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# Make sprite follow an array of points in a grid

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4 replies to this topic

### #1thefollower  Members

Posted 17 January 2014 - 09:08 PM

Hello

I need help with understanding how to approach the logic of this.

So i have an array of points which my sprite will follow at a fixed speed the array looks like this:

[

{"X":"2"   ,"Y":"2"},
{"X":"9"   ,"Y":"2"},
{"X":"10" ,"Y":"3"},
{"X":"1"   ,"Y":"3"}
]

My grids are 50 by 50 pixels and my sprite moves at 4 pixels per second.

Now I set up my sprite info so i have and i can calculate the line the sprite will take quite easily:

sprite.currentLocationX = path[0].X * 50;
sprite.currentLocationY = path[0].Y * 50;

sprite.dX = path[1].X * 50; //destination X

sprite.dY = path[1].Y * 50; //destination Y

My question is how do you calculate when the sprite has passed destination X:Y and so update the sprite's destination ?

I update the sprite's X:Y current location every frame using delta*speed.

I thought about using the idea of checking when X:Y is greater than destination X:Y but that merely assumes the sprite is moving north east only.

If it matters in terms of explaining the way to work it out, my sprites moving in 8 compass directions.

### #2Álvaro  Members

Posted 18 January 2014 - 05:07 AM

I wrote the answer in pseudo-code. I can translate it to English if it is not clear enough.

// advance_along_path returns whether we have arrived at the end of the path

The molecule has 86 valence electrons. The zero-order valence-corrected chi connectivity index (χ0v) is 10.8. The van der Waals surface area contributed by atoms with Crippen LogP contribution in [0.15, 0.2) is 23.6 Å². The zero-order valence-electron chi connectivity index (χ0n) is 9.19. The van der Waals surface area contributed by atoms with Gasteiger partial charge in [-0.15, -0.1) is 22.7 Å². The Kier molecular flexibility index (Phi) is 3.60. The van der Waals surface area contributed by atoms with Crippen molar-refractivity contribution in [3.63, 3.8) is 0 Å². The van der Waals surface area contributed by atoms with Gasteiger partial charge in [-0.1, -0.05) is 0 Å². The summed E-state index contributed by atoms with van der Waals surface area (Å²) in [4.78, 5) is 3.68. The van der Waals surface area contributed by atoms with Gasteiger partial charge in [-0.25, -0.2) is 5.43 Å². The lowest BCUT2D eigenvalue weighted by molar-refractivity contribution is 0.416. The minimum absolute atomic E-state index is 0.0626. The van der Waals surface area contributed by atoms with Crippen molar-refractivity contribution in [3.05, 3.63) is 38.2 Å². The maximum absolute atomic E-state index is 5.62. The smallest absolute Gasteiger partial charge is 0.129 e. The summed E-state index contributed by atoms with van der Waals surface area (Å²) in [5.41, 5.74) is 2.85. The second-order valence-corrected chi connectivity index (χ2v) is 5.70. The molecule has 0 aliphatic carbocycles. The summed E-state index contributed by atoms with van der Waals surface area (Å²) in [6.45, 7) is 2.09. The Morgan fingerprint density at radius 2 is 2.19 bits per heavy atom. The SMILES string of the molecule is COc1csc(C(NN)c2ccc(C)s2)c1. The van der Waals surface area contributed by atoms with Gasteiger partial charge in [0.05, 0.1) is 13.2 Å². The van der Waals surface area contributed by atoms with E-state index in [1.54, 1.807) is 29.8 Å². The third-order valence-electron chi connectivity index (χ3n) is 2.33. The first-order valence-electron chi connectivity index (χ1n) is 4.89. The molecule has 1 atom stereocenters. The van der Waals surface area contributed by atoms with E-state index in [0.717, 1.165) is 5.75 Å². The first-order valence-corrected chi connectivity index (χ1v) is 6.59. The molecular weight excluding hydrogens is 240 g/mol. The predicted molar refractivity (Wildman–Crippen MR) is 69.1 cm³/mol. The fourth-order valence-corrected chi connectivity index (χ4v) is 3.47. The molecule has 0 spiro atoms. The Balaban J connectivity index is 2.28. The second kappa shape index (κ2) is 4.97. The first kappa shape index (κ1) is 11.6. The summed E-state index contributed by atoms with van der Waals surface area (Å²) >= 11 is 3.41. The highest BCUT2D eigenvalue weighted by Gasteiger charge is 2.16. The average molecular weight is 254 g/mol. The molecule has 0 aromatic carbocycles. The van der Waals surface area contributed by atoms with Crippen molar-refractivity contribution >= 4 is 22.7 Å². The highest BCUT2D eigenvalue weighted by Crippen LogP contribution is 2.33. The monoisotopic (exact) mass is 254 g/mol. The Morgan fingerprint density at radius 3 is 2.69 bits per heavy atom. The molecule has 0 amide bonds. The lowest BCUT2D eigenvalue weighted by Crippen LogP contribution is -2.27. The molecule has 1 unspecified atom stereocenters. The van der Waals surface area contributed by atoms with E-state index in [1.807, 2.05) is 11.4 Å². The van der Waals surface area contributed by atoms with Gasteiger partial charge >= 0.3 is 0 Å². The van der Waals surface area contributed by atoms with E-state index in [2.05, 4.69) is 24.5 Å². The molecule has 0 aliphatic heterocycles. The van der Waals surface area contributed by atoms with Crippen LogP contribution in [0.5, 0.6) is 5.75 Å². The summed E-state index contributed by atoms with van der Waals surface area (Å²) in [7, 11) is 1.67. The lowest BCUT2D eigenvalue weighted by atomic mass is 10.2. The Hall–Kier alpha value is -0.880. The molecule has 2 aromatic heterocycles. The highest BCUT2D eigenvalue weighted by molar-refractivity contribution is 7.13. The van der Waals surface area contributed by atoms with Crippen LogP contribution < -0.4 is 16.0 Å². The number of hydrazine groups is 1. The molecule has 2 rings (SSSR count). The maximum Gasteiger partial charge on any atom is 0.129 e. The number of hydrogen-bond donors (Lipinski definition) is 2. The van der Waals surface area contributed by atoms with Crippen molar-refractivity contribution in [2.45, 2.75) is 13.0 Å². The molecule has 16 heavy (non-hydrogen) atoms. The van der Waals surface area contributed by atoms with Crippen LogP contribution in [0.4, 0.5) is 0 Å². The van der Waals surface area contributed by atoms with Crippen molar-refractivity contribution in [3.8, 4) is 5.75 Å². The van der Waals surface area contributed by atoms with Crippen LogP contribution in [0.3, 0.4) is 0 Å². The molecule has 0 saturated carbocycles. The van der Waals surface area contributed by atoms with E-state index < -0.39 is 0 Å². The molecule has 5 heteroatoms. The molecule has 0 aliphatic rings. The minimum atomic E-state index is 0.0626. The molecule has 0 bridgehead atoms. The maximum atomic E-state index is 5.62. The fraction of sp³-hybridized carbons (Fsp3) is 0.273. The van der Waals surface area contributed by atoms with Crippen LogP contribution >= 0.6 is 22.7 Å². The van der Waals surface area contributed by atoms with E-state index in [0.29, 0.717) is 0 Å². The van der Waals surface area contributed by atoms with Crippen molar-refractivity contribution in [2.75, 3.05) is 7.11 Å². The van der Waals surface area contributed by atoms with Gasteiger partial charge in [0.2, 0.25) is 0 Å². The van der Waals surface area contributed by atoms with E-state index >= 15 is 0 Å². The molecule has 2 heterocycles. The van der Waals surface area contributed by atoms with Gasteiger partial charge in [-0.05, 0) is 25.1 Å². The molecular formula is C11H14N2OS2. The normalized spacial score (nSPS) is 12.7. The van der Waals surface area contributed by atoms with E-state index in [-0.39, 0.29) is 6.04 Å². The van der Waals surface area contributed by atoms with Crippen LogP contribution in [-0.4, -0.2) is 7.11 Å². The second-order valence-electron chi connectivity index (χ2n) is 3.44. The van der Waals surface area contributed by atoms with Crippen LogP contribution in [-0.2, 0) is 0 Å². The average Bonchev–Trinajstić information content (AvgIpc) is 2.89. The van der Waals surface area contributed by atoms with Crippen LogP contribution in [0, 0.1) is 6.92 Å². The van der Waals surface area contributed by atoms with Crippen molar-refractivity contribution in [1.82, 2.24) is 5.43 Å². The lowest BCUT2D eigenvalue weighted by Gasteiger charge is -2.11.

while (distance(sprite.currentLocation, path[currentTarget]) <= stepLength) {
stepLength -= distance(sprite.currentLocation, path[currentTarget]);
sprite.currentLocation = path[currentTarget];
currentTarget++;
if (currentTarget == path.length())
return true;
}

sprite.currentLocation += normalize(path[currentTarget] - sprite.currentLocation) * stepLength;
return false;
}


Edited by Álvaro, 18 January 2014 - 05:08 AM.

### #3thefollower  Members

Posted 18 January 2014 - 09:51 PM

Yeah might be easier to follow in english rather than code.. if thats okay ?

### #4Álvaro  Members

Posted 19 January 2014 - 12:16 AM

OK, I'll try.

At any given time, you'll know what node in the path you are currently going towards. Let's call it the "current target"

In order to advance some length along the path, check if the current target is within that length. If that's the case, move to that position, reduce the length to advance by the amount you have just moved and start aiming for the next node in the path.

Since it could be that several points in the path are very close together, you should do the previous check in a loop, in case the amount you are advancing is enough to go over several nodes.

Finally, now that you know you won't get to the next target in this step, just advance in the direction of the goal.

Try re-reading the code with this description in mind, to see if you can understand what each part is supposed to do.

### #5thefollower  Members

Posted 21 January 2014 - 08:44 PM

Ah i understand - i got it working now thanks

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